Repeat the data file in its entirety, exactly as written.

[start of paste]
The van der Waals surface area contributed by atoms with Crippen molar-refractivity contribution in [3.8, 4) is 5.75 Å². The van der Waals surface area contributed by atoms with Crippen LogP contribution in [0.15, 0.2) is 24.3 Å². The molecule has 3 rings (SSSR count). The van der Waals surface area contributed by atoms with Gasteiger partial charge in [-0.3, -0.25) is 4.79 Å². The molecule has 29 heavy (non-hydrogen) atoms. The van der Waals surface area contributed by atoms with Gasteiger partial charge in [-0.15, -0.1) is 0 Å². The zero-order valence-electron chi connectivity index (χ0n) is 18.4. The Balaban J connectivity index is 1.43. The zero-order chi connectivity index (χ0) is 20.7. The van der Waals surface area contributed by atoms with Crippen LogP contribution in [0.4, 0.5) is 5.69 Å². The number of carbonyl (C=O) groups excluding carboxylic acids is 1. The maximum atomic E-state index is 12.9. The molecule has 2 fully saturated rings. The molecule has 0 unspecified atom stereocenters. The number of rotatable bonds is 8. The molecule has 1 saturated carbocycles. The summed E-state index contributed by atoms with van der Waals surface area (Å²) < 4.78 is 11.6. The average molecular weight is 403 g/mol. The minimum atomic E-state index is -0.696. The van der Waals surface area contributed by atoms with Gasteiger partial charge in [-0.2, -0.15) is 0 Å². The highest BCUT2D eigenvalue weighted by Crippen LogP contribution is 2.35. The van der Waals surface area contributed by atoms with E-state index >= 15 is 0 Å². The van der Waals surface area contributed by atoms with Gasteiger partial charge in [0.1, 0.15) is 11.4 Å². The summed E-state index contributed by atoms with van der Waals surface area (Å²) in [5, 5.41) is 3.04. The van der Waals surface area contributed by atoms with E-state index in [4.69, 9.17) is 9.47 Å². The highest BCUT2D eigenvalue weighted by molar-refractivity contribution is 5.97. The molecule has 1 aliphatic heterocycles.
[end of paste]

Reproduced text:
The van der Waals surface area contributed by atoms with Crippen molar-refractivity contribution in [3.8, 4) is 5.75 Å². The van der Waals surface area contributed by atoms with Crippen LogP contribution in [0.15, 0.2) is 24.3 Å². The molecule has 3 rings (SSSR count). The van der Waals surface area contributed by atoms with Gasteiger partial charge in [-0.3, -0.25) is 4.79 Å². The molecule has 29 heavy (non-hydrogen) atoms. The van der Waals surface area contributed by atoms with Gasteiger partial charge in [-0.15, -0.1) is 0 Å². The zero-order valence-electron chi connectivity index (χ0n) is 18.4. The Balaban J connectivity index is 1.43. The zero-order chi connectivity index (χ0) is 20.7. The van der Waals surface area contributed by atoms with Crippen LogP contribution in [0.4, 0.5) is 5.69 Å². The number of carbonyl (C=O) groups excluding carboxylic acids is 1. The maximum atomic E-state index is 12.9. The molecule has 2 fully saturated rings. The molecule has 0 unspecified atom stereocenters. The number of rotatable bonds is 8. The molecule has 1 saturated carbocycles. The summed E-state index contributed by atoms with van der Waals surface area (Å²) < 4.78 is 11.6. The average molecular weight is 403 g/mol. The minimum atomic E-state index is -0.696. The van der Waals surface area contributed by atoms with Gasteiger partial charge in [-0.2, -0.15) is 0 Å². The highest BCUT2D eigenvalue weighted by Crippen LogP contribution is 2.35. The van der Waals surface area contributed by atoms with E-state index >= 15 is 0 Å². The van der Waals surface area contributed by atoms with Gasteiger partial charge in [0.1, 0.15) is 11.4 Å². The summed E-state index contributed by atoms with van der Waals surface area (Å²) in [5, 5.41) is 3.04. The van der Waals surface area contributed by atoms with E-state index in [4.69, 9.17) is 9.47 Å². The highest BCUT2D eigenvalue weighted by molar-refractivity contribution is 5.97. The molecule has 1 aliphatic heterocycles.